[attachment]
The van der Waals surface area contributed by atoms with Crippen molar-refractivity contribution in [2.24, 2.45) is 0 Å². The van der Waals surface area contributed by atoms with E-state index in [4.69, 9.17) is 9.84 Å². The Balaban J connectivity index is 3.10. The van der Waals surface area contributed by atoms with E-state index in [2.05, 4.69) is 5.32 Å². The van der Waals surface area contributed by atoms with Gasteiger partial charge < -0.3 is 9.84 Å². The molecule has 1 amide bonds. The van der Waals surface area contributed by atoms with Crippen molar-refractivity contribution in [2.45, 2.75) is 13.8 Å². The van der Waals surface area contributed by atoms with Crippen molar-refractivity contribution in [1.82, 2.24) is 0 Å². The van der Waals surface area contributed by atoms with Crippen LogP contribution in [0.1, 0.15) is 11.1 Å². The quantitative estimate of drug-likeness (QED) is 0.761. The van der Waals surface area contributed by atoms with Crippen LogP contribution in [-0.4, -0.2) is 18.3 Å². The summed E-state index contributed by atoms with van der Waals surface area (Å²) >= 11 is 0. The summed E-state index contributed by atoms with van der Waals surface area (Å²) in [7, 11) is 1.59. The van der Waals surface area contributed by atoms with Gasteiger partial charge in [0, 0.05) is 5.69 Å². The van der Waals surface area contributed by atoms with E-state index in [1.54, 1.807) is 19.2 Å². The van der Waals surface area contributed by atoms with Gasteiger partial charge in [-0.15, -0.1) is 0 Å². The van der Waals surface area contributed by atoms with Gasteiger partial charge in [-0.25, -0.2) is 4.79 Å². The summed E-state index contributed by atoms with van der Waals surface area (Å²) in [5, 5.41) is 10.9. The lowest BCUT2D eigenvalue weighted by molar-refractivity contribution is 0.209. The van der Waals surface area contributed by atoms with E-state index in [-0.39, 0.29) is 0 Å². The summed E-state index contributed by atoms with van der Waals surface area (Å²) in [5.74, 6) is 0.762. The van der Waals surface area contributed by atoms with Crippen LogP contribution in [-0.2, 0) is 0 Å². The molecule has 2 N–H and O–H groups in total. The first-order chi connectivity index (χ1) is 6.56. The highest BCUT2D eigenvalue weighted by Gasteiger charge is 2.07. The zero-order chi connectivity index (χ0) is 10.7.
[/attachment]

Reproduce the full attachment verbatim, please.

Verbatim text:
The van der Waals surface area contributed by atoms with Crippen molar-refractivity contribution in [2.24, 2.45) is 0 Å². The van der Waals surface area contributed by atoms with E-state index in [4.69, 9.17) is 9.84 Å². The Balaban J connectivity index is 3.10. The van der Waals surface area contributed by atoms with E-state index in [2.05, 4.69) is 5.32 Å². The van der Waals surface area contributed by atoms with Gasteiger partial charge < -0.3 is 9.84 Å². The molecule has 1 amide bonds. The van der Waals surface area contributed by atoms with Crippen molar-refractivity contribution in [2.45, 2.75) is 13.8 Å². The van der Waals surface area contributed by atoms with Crippen molar-refractivity contribution in [1.82, 2.24) is 0 Å². The van der Waals surface area contributed by atoms with Crippen LogP contribution in [0.1, 0.15) is 11.1 Å². The quantitative estimate of drug-likeness (QED) is 0.761. The van der Waals surface area contributed by atoms with Crippen LogP contribution in [-0.4, -0.2) is 18.3 Å². The summed E-state index contributed by atoms with van der Waals surface area (Å²) >= 11 is 0. The summed E-state index contributed by atoms with van der Waals surface area (Å²) in [7, 11) is 1.59. The van der Waals surface area contributed by atoms with Gasteiger partial charge in [0, 0.05) is 5.69 Å². The van der Waals surface area contributed by atoms with E-state index in [1.54, 1.807) is 19.2 Å². The van der Waals surface area contributed by atoms with Gasteiger partial charge in [-0.15, -0.1) is 0 Å². The van der Waals surface area contributed by atoms with Gasteiger partial charge in [-0.25, -0.2) is 4.79 Å². The summed E-state index contributed by atoms with van der Waals surface area (Å²) in [5, 5.41) is 10.9. The lowest BCUT2D eigenvalue weighted by molar-refractivity contribution is 0.209. The van der Waals surface area contributed by atoms with E-state index in [-0.39, 0.29) is 0 Å². The summed E-state index contributed by atoms with van der Waals surface area (Å²) in [5.74, 6) is 0.762. The van der Waals surface area contributed by atoms with Crippen LogP contribution in [-0.2, 0) is 0 Å². The molecule has 2 N–H and O–H groups in total. The first-order chi connectivity index (χ1) is 6.56. The highest BCUT2D eigenvalue weighted by Gasteiger charge is 2.07. The zero-order chi connectivity index (χ0) is 10.7.